Cuphead is a 2D, side-scrolling run and gun game for Xbox One and Nintendo Switch. It has a reputation for its beautiful art style and its tough gameplay.
Cuphead is pretty tricky – and in there lies the reward. More often than not when I started playing Cuphead I’d get frustrated because, frankly, I wasn’t very good at the game. However, give it time and it will reward you greatly. It may not be a game you can simply pick up and play, it’s something you’re going to have to practice at and learn. Patience is the name of the game after all.
The main story in the game follows Cuphead, who makes a deal with the devil and loses. The only was to pay back the debt is to go out and collect bounties from bosses dotted around the map. Beat the bosses to save your soul – simple right? Cuphead is a combination of platforming, obstacles and boss fights that will test your patience but ultimately feel very satisfying if you can crack the combinations and patterns with your lightning fast reflexes.
Boss fights are the main attraction in the game and can be split into phases. You’ll jump, twist, turn and dodge bullets being sent your way. As well as the main boss you’ll have to deal with a plethora of smaller enemies at the same time. As boss fights, progress attack patterns change and evolve sending more bullets your way faster. You may not get it the first time, you may not get it the 2nd time but you’ll learn each time you try and all that adds up to a hugely satisfying experience when you do finally beat the boss. On more than one occasion I found myself shouting “Yes! haha” after I beat a boss.
As you progress through Cuphead you unlock new abilities and weapons. You can carry two weapons, a bonus ability, and a special attack. It’s worth considering your loadout before the level begins as this can affect the difficulty. Weapons and other abilities can be bought with the coins you find throughout the small number of platforming levels. These side-scrolling platforming levels aren’t the main attraction though, they’re a mere starter compared to the main course of the boss battles. Cuphead himself holds up well against these often gigantic bosses, with his endless ammo shooting out of his finger. One issue that could be mentioned is Cuphead’s parry system. There are some items in Cuphead you can jump off, but the timing is either super precise or very generous. It didn’t feel consistent throughout the campaign and was the only minor down point.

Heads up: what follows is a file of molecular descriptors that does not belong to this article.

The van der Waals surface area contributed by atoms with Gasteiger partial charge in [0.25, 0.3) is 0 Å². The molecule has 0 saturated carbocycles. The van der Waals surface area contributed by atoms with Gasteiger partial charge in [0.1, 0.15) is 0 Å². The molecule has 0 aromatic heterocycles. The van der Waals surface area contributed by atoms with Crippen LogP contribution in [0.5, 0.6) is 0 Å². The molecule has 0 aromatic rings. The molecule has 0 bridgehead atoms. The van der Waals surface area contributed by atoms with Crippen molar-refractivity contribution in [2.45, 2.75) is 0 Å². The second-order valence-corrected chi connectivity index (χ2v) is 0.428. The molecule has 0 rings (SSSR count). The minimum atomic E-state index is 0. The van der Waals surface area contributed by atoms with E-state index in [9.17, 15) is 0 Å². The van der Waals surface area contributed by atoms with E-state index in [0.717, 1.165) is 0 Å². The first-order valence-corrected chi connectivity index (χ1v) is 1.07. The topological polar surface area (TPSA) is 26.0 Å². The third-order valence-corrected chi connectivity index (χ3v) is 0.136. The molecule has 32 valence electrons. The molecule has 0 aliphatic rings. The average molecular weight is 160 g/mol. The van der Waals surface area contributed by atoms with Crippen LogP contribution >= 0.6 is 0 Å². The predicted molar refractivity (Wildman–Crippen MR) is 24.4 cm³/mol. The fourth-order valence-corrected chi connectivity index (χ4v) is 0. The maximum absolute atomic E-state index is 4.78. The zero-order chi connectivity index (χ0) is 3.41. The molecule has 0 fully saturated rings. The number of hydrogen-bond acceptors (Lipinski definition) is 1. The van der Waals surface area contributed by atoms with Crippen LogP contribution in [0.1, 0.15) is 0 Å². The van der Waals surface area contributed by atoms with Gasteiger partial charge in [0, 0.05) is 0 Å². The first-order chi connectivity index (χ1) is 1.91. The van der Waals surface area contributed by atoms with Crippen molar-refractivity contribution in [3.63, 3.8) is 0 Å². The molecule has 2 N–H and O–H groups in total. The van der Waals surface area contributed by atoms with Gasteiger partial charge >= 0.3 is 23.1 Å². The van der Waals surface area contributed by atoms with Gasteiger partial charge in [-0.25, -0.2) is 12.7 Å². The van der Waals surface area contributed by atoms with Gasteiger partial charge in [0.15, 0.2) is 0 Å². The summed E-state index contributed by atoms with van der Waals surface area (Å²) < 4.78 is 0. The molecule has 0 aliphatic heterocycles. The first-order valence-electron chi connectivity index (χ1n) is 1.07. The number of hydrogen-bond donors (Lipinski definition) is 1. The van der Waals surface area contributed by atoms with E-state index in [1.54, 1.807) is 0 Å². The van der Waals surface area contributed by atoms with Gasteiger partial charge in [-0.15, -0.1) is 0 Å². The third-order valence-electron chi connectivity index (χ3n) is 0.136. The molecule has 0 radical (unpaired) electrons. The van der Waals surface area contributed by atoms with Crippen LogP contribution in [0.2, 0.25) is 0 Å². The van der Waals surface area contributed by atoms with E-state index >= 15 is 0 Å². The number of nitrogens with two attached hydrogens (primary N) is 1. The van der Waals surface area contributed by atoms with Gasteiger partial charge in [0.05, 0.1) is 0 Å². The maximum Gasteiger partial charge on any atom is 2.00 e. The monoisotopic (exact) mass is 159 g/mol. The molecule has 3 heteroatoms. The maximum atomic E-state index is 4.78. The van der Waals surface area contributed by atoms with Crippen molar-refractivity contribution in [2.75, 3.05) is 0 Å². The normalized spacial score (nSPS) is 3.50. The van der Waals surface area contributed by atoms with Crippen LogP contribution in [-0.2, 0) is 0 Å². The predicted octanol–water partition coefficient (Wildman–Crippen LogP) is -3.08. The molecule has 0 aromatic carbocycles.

The game is a beautiful looking one with nods to 1930’s Disney cartoon. Chad and Jared Moldenhauer, with Jake Clark, combined the hand-drawn graphical style with the bullet-hell gameplay. Cuphead’s artist blend hand-drawn characters with a watercolour and hand-drawn feel with surreal and eye-popping enemies. Each screen is almost a work of art in its own right and massive kudos has to go to the artists for creating something like this. The music in the game is equally great with an old fashioned feel to the music, much like the art style. There’s jazz, swing, ragtime, and big-band and the music keeps the tempo to the ever more complex boss battles.
There’s also the two players local co-op mode where your friend Mugman can join in the fun. It sounds as if a second player would be a good idea and help out in the action, however, the reality is a second player makes it even more confusing than before and harder rather than easier.
At first, the game feels punishing, but Cuphead shouldn’t be dismissed as too difficult and simply put back down. Cuphead does a great job of teaching you little by little how to get better and in this way, inching towards victory is one of the most satisfying, if not challenging, gaming experiences. Cuphead is full of the highest highs and the lowest lows. At times you’re going to feel the pain, but get through that pain then you’ll emerge a better player and I guarantee with a big smile on your face.
Developer: Studio MDHR
Platforms: Xbox One, PC, Nintendo Switch
Release Date: September 2017 (April 2019 Switch)